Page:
Bloomberg News

Abu Dhabi Shares Rise to 2009 High Before Aldar, Sorouh Meetings

February 17, 2013

Abu Dhabi Shares Rise to 2009 High Before Aldar, Sorouh Meetings

Employees stand at the entrance to the headquarters of Aldar Properties PJSC in Abu Dhabi. Photographer: Gabriela Maj/Bloomberg

Abu Dhabi’s benchmark stock index advanced to the highest level in more than three years as the emirate’s two biggest real-estate companies prepare to meet this week to vote on a merger.

Aldar Properties PJSC surged 5 percent and Sorouh Real Estate Co. gained the most in more than three weeks. The developers, which were the most traded by value on the gauge, will hold shareholder meetings on Feb. 21 to vote on the planned combination. The ADX General Index rose 1.1 percent to 2,968.54, the highest since November 2009, at the close in Abu Dhabi.

Shares of Aldar tumbled 14 percent through yesterday since the developer’s board approved on Jan. 21 a plan to offer 1.288 shares for each Sorouh stock in a government-backed acquisition to create Middle East’s third-largest publicly traded developer. Sorouh’s stock has advanced 8 percent since the announcement as investors deemed the terms of the merger to favor the smaller of the two developers.

“Investors are accumulating before the meeting this week,” said Waleed Al Khateeb, Dubai-based senior finance manager at Daman Securities LLC. “There was some excessive selling after the merger was approved last month.”

The combination comes as Abu Dhabi tries to revive its property market after prices fell more than 50 percent during a crash in the United Arab Emirates. Aldar’s 2012 profit more than doubled, while Sorouh posted a 32 percent advance.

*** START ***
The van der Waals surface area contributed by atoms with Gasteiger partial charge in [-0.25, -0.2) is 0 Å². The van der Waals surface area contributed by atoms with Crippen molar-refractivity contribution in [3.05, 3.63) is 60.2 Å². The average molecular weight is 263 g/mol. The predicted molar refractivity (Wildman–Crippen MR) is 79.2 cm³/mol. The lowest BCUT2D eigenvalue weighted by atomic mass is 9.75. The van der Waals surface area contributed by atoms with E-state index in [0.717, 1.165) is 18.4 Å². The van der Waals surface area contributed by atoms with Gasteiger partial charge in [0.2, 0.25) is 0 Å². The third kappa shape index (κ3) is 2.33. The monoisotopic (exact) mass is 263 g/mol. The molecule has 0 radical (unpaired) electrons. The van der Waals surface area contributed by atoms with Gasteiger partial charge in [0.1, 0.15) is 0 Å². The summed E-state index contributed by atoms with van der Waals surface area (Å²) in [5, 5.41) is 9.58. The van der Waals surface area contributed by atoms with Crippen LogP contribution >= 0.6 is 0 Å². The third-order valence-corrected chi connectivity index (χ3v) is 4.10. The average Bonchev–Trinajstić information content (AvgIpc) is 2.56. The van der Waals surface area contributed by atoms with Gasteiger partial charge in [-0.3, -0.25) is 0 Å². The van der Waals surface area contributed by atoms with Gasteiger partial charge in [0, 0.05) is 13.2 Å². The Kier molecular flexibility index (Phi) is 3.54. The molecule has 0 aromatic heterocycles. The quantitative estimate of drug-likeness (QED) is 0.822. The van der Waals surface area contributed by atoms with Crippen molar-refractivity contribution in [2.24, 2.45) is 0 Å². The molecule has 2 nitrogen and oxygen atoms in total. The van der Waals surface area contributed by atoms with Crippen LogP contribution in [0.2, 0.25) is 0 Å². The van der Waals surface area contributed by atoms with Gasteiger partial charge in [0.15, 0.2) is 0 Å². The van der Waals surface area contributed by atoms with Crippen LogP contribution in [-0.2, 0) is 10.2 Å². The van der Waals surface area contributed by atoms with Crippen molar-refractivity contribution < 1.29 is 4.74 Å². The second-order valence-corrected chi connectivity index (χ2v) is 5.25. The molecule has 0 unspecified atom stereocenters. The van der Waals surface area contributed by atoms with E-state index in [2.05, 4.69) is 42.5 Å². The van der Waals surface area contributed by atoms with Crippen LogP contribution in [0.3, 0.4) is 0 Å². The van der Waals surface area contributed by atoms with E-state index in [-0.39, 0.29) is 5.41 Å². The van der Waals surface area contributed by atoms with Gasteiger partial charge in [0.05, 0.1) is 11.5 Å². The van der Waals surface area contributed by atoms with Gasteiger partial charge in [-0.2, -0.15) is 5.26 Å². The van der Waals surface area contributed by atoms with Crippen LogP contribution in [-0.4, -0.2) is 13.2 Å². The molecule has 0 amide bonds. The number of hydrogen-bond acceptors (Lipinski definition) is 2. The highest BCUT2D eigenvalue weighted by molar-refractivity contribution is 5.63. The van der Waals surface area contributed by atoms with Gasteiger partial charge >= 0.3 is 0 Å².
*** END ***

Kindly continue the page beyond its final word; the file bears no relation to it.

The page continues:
Saudi Declines

Aldar’s stock climbed the most since Jan. 8 to 1.47 dirhams while Sorouh increased 2.9 percent, the biggest gain since Jan. 23, to 1.76 dirhams. About 58 million Aldar shares were traded, almost triple the three-month daily average.

Elsewhere in the Gulf Cooperation Council, Kuwait’s gauge gained 0.1 percent and Bahrain’s measure advanced 0.3 percent. Dubai’s DFM General Index and the Bloomberg GCC 200 Index of the GCC’s most-traded shares slipped 0.2 percent.

The Tadawul All Share Index also fell 0.2 percent after a six-day rally, Qatar’s QE Index slipped 0.1 percent and Oman’s MSM30 Index was little changed. In North Africa, Egypt’s benchmark EGX 30 Index decreased 0.4 percent in its third day of declines.

Israel’s TA-25 Index advanced 0.3 percent at the close in Tel Aviv. The yield on the government’s benchmark 4.25 percent bonds due 2023 fell two basis points, or 0.02 percentage point, to 4.07 percent.

To contact the reporter on this story: Zahra Hankir in Dubai at zhankir@bloomberg.net

To contact the editor responsible for this story: Claudia Maedler at cmaedler@bloomberg.net


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